THINK CHANGE

IDEAS MAN: Nick Allardice is the co-creator of global campaign Live Below the Line.
Picture: CONTRIBUTED.

IDEAS MAN: Nick Allardice is the co-creator of global campaign Live Below the Line. Picture: CONTRIBUTED.

Nick Allardice has done something about apathy towards poverty, writes ANDI YU.

Nick Allardice could never have known that a chat with a friend over beers one night would lead to a global campaign raising millions for the world's poor.

This week more than 10,000 Australians ate to a budget of $2 a day as part of the Live Below the Line challenge.

Bendigo-bred Nick is the creator of the campaign, which he dreamt up back in 2009 with friend Richard Fleming.

“We were getting frustrated at how hard it was to communicate with people about the issue of extreme poverty. It’s so remote and so outside the experiences of the vast majority of Australians," Nick said.

The idea began as a personal challenge to each other to live off a drastically reduced budget for one month.

“It gave us an emotional connection to the issue we were working on. We also found that it started a lot of conversations with people who otherwise would never have engaged with the issue," he said.

Five years later the idea has transformed into an international campaign that has raised nearly $10 million for the world’s poor.

Live Below the Line started officially in 2010 on a tiny budget, self-taught tech skills and little preparation.

Nick was the managing director of Oaktree, a youth aid and development organisation in Melbourne, and remembers being no where near raising the target amount of $200,000.

But something happened during the food challenge.

“We learned that the week when people are actually living below the line is actually an extremely powerful experience.”

Donations from supporters of those eating rice and other basic staples rose so quickly, their target more than doubled to almost half a million.

Live Below the Line has become the main fundraising effort enabling Oaktree to fund and support education projects in some of the world's most needy communities.

TRAVELLER: Nick Allardice on a trip down the Amazon River in Colombia.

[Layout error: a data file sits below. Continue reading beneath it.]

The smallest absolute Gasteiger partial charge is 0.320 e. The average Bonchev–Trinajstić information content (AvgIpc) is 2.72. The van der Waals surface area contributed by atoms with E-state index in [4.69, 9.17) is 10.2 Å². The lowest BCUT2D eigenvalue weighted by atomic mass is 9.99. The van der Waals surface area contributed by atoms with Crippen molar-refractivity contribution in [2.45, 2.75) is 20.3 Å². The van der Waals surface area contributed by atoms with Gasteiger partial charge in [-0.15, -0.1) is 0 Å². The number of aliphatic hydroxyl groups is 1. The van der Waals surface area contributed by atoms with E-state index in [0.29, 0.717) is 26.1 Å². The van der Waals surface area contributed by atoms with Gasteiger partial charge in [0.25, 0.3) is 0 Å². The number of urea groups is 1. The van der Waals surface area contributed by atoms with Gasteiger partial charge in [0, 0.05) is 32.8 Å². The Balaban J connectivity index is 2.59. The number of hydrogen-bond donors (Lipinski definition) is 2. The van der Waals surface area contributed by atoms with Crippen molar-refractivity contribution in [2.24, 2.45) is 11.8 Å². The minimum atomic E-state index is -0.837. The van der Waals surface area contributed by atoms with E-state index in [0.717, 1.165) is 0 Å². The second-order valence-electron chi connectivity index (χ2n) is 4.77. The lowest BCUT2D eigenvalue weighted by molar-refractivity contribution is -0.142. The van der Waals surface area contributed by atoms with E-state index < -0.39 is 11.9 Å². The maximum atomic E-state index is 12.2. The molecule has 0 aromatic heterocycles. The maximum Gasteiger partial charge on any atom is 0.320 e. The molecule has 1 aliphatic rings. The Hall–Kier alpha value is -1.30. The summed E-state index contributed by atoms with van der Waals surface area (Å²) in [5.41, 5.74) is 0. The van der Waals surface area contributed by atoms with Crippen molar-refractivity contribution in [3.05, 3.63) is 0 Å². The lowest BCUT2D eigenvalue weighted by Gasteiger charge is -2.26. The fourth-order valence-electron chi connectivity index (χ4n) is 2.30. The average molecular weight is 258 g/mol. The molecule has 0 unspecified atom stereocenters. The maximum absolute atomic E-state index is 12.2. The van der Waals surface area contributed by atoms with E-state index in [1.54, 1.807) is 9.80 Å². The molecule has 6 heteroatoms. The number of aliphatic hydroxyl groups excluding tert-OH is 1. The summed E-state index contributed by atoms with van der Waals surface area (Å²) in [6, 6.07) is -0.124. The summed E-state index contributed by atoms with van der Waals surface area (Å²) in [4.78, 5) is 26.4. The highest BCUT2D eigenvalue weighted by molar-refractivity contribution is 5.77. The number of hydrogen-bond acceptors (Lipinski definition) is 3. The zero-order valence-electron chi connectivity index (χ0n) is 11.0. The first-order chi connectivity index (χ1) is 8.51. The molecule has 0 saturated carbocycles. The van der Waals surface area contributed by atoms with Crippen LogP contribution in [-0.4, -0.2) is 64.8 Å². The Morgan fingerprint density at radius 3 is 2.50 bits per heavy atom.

Picture: CONTRIBUTED.

TRAVELLER: Nick Allardice on a trip down the Amazon River in Colombia. Picture: CONTRIBUTED.

Oaktree CEO Viv Benjamin says the campaign deals intimately with the sense of public apathy towards poverty that troubled Nick in 2009.

“The antidote to apathy is empathy and that’s what Live Below the Line is all about,” she says.

Nick has since moved on from Oaktree to be the managing director for the Asia Pacific region of Change.org, a website that hosts petitions for social change.

“A guiding principle for the decisions that I make about my life is 'where is the single place that I can have the biggest impact on the issues that I care about?'”

Change.org is the world's fastest growing platform for social change and has 60 million users so it’s certainly making an impact.

Nick has been responsible from starting up Change.org in India, Japan, Thailand, Indonesia and the Philippines.

He lists a few issues he and his team are working on:  Helping small villages in India fight government corruption, getting people on the streets of Jakarta access to clean water and preventing rural schools in Thailand from closing down.

Nick says these are the issues that make him excited to get up in the morning.

Nick’s mother Kaye Bearlin says her son’s values were shaped by a strong family and community based in Eaglehawk.

“He was an all-rounder and he had a heart - he had a kind, compassionate, caring sort of nature.”

Nick says a traditional career might have made him a “cog in the wheel”.

“I’m really lucky to be in a place where I can do both what I love and something that aligns so closely with my values.”

www.livebelowtheline.com.au

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